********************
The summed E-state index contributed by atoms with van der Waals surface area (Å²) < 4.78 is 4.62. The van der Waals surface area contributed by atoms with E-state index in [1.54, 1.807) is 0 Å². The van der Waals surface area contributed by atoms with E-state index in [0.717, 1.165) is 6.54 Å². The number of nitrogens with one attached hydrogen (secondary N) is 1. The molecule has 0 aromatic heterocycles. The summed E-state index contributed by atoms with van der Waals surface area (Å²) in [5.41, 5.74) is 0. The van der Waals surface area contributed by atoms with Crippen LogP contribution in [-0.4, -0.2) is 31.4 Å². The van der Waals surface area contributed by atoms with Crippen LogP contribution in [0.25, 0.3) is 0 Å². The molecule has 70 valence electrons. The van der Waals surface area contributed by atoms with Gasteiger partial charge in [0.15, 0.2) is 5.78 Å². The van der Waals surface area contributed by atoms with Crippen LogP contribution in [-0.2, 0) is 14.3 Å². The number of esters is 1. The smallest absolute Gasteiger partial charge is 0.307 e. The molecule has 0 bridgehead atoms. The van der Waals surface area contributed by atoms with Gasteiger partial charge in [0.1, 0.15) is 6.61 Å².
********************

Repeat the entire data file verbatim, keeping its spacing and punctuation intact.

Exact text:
The summed E-state index contributed by atoms with van der Waals surface area (Å²) < 4.78 is 4.62. The van der Waals surface area contributed by atoms with E-state index in [1.54, 1.807) is 0 Å². The van der Waals surface area contributed by atoms with E-state index in [0.717, 1.165) is 6.54 Å². The number of nitrogens with one attached hydrogen (secondary N) is 1. The molecule has 0 aromatic heterocycles. The summed E-state index contributed by atoms with van der Waals surface area (Å²) in [5.41, 5.74) is 0. The van der Waals surface area contributed by atoms with Crippen LogP contribution in [-0.4, -0.2) is 31.4 Å². The van der Waals surface area contributed by atoms with Crippen LogP contribution in [0.25, 0.3) is 0 Å². The molecule has 70 valence electrons. The van der Waals surface area contributed by atoms with Gasteiger partial charge in [0.15, 0.2) is 5.78 Å². The van der Waals surface area contributed by atoms with Crippen LogP contribution in [-0.2, 0) is 14.3 Å². The number of esters is 1. The smallest absolute Gasteiger partial charge is 0.307 e. The molecule has 0 bridgehead atoms. The van der Waals surface area contributed by atoms with Gasteiger partial charge in [0.1, 0.15) is 6.61 Å².